There is a simple yet powerful principle behind clicker training: behaviours that lead to pleasant, enjoyable consequences are likely to be learned and repeated. This principle holds true for all animals, including people. Imagine you call your mother and she complains that you don't call her often enough. Or, you call your mother and she tells you how happy she is that you called and how much she appreciates it. Which scenario is more likely to make you want to call your mother?
It may seem like magic but clicker training is based on the science of operant conditioning. Clicker trained dogs perform behaviours in order to bring about desired consequences. In other words, they start to behave with purpose, not just by habit. And that opens up a whole new world for our dogs, and for us.
So how does it work? Clicker training is essentially about three things: observing a behaviour, marking (clicking) a behaviour, and reinforcing a behaviour. The click is an "event marker" that marks the precise moment the dog does what you want. A big advantage of using a clicker, instead of our voice, is that it is a clear way to communicate with our dogs. Dogs have to navigate their way through the sea of words we throw at them daily. No doubt you have had the experience of being in a foreign country where you did not speak the language. You know how difficult it is to understand what is being said to you or asked of you in that situation. Imagine being a dog with people speaking to you in a foreign language all day, every day.
Precise, instantaneous, and unambiguous, the clicker cuts through all the verbiage and facilitates your dog's understanding. The clicker signals two things to the dog from you: yes, that is the behaviour I want, and I will give you a reward - a reinforcer - for performing that behaviour. Generally, the reinforcer is food, very small size treats. But other things, such as toys, or the opportunity to do something the dog wants, are also reinforcing to a dog and can be used.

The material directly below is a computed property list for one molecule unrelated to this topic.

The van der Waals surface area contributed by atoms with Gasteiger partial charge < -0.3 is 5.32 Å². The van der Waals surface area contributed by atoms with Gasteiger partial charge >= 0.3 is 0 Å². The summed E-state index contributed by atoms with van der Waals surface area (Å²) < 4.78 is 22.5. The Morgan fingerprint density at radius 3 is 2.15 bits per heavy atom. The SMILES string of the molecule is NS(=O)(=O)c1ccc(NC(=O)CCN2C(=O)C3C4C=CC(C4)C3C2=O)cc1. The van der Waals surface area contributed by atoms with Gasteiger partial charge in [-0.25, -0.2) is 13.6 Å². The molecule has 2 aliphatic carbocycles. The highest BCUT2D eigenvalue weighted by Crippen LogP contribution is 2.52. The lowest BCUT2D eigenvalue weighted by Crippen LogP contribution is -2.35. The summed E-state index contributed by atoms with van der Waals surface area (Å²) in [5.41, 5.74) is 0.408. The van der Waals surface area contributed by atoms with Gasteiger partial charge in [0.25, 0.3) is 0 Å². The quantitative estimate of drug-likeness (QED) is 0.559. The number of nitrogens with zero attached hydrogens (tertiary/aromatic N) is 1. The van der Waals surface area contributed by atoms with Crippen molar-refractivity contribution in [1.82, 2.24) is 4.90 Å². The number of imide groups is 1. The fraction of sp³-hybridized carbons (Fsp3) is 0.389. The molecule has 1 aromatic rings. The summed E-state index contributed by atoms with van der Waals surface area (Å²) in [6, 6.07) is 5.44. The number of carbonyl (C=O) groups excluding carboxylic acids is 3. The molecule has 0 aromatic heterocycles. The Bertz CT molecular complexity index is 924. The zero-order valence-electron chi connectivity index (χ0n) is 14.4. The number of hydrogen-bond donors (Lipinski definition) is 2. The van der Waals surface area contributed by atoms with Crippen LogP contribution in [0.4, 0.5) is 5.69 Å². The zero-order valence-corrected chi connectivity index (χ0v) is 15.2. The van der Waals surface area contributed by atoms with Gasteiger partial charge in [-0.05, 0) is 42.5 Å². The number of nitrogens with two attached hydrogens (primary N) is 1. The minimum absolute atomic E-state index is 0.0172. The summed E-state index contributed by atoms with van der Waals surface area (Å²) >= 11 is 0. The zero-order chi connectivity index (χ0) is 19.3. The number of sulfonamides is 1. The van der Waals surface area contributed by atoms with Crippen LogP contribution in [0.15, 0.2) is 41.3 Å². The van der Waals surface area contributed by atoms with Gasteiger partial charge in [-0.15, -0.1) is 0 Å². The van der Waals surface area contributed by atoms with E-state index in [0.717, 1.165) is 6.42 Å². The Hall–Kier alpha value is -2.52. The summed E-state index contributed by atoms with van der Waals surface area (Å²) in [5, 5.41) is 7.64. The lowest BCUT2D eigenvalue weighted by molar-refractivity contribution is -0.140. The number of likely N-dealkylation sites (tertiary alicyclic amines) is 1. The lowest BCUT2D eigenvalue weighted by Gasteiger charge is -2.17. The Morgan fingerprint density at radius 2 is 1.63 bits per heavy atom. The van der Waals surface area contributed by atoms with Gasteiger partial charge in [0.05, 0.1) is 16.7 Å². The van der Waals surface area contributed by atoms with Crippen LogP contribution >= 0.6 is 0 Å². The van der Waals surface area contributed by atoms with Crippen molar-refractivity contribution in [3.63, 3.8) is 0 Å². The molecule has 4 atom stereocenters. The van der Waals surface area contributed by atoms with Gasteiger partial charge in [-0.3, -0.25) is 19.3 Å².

Let's look at an example, such as teaching your dog to close a door. You would plan the steps needed to close the door and then begin to shape your dog for each small step towards the final goal. Your dog looks at the door: click, treat. She moves toward the door: click, treat. She nudges the door: click, treat. She pushes the door: click, treat! Your dog is reinforced for each incremental step she takes and is encouraged to try things out without penalty. Unwanted actions are ignored, never punished. Your dog is set up for success.
Sometimes people are reluctant to use clicker training because they think that they will have to continue using a clicker throughout a dog's life. In fact, the clicker is a training tool used to teach a behaviour. Once a behaviour is learned, you can fade the use of the clicker.
In conventional dog training dogs are just told what to do. Clicker training turns that convention on its head and encourages our dogs not just to obey, but to learn, and not just to listen, but to think. And once you and your dog experience the joy and results that kind of learning brings, you will never look back!
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